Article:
Bus and taxi audits a good move, don’t overlook the drivers
Top marks to the Government for increasing audits of public transport in Samoa to boost safety and reduce road toll.
The change in policy will now see the Lands and Transport Authority (L.T.A.) increase its audits of public buses and taxis from a bi-annual to quarterly (in a calendar year) schedule.
The Minister of Works Transport and Infrastructure, Papali'i Niko Lee Hang, revealed the changes when he was asked by the Samoa Observer to confirm the new audit schedule for buses and taxis.
This newspaper published an editorial in August this year – which appealed to the authorities to increase their audit of vehicle conditions including that of public buses and taxis – after a bus crash in Savai’i in June this year left over 20 passengers injured, and a collision in Savai’i in August claimed two lives. In January last year a bus with 46 passengers flipped several times on the road at Faleula and landed on its roof, killing three people and injuring over 30.
Therefore, the quarterly audits by the L.T.A. will go a long way in ensuring local buses and taxis are in good running condition, and are not risks to both the passenger or customer, the driver as well as pedestrians on the roadside.
Minister Papali’i put the Government’s decision down to the increase in traffic accidents on roads in Samoa while adding that the fees will remain unchanged.
“The licensing fees remain the same, but due to the numerous traffic incidents, the L.T.A. has required the licensing to be done four times a year," he said.
“This means, the six months licensing fees will be slashed in half, but in the end it will be the same old fees, nothing has changed.''
The bus and taxi inspections will be done every three months, the Minister said, until the traffic enforcement functions of the L.T.A. are transferred to the Ministry of Police in line with changes approved by the Parliament.
While we acknowledge the Government’s proactiveness to address the increasing road toll in Samoa, we must ask whether the focus on the running condition of vehicles (including buses and taxis) will provide a long-term solution?
We ask this while being mindful of the role of human error in vehicle accidents. Human error could be a driver falling asleep on the wheel, trying to send a text message, answering a mobile phone, taking a wrong turn, speeding or even a lack of understanding of road signs.
Independent studies commissioned by traffic regulatory authorities in governments around the world point to human error as the main culprit behind vehicle accidents.
For example, in America the findings of a study by the U.S. Department of Transport’s National High Traffic Safety Administration released in 2015 showed that 2 per cent of car accidents were caused by the environment, 2 per cent by vehicles, another 2 per cent by “unknown” causes, and a mammoth 94 per cent caused by human error. Data for this study were collected between 2005 and 2007 with a weighted sample of 5,470 crashes investigated.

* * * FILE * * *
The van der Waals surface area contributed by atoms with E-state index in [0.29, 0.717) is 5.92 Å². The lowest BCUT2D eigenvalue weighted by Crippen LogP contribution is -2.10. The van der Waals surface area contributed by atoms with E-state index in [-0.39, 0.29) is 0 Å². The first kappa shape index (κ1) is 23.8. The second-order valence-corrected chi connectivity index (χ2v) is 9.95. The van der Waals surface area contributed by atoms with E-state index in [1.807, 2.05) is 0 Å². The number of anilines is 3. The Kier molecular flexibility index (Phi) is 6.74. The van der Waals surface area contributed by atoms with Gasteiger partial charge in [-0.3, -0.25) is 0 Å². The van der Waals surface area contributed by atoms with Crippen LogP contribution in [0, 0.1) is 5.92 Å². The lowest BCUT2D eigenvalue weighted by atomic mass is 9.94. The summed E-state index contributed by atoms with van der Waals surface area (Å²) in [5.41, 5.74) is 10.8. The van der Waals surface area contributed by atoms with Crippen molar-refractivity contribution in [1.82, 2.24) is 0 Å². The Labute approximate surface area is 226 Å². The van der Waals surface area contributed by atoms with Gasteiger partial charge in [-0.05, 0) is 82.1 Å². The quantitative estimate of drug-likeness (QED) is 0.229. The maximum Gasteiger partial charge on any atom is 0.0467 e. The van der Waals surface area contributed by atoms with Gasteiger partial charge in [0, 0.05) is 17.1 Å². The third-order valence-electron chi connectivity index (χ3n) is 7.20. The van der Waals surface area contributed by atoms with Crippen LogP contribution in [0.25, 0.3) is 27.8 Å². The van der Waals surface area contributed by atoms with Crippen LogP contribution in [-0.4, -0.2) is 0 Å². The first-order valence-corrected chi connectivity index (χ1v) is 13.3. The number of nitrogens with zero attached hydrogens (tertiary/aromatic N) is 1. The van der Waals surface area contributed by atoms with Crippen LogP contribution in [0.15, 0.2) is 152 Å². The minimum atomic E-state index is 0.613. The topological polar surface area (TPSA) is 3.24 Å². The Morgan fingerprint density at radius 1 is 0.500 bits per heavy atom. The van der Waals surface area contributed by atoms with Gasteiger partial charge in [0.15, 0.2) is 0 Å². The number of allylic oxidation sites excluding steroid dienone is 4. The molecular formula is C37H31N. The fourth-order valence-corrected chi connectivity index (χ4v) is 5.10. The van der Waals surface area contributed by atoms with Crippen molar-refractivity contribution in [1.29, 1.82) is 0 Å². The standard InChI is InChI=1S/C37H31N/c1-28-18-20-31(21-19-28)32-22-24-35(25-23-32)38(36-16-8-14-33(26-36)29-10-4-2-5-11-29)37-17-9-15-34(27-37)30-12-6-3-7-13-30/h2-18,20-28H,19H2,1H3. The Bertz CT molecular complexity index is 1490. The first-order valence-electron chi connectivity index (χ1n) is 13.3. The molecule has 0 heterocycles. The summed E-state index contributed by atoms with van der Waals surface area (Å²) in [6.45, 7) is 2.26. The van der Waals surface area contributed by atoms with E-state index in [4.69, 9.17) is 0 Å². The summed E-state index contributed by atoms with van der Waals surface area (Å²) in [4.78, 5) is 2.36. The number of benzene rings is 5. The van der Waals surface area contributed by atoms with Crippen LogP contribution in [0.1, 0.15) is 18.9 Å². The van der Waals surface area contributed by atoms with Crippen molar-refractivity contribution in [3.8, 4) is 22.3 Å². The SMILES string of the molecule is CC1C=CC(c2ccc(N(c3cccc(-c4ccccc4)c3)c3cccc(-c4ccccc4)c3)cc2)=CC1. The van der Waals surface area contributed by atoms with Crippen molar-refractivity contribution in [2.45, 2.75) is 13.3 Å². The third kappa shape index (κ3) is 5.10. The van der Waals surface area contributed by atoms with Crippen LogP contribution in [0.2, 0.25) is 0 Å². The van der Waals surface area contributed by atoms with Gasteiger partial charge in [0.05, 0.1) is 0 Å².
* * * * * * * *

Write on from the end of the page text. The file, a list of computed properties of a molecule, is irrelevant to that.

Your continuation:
In Australia, the most common cause of car accidents and road fatalities are reportedly driver fatigue, speed, distraction (including drivers’ use of mobile phones), and alcohol or drugs according to the National Road Safety Partnership Program.
Therefore, it would be irresponsible for the Samoa Government to overlook the responsibility, that bus and taxi drivers have to road safety. They are in the “driver’s seat” – just like the pilot of an aircraft – and their safety and that of their passengers are in their hands from point A to B.
Should drivers of Samoa’s public buses and taxis undergo tests to ensure they are certified public transport drivers? We believe the quarterly L.T.A. audits should also apply to the drivers and they pass a “fit and proper persons test” to ensure the best, experienced, and most qualified driver is behind the wheel.
The deployment of L.T.A. officers or Police traffic officers on peak periods – to carry out random inspections of public buses and taxis and subject drivers to checks including the use of breathalysers to identify drunk drivers – should also be stepped up.
And last but not the least, the study by the U.S. Department of Transport’s National High Traffic Safety Administration found that 2 per cent of car accidents were caused by the “environment”. The environment, in this instance, could include the road condition at that material time.
Minister Papali'i might want to send officers from his Ministry to Tafagamanu, Lefaga to inspect the condition of their road, in response to an appeal by the residents there. Pictures published by this newspaper recently show this national asset to be in desperate need of maintenance.
Have a wonderful Friday Samoa and God bless.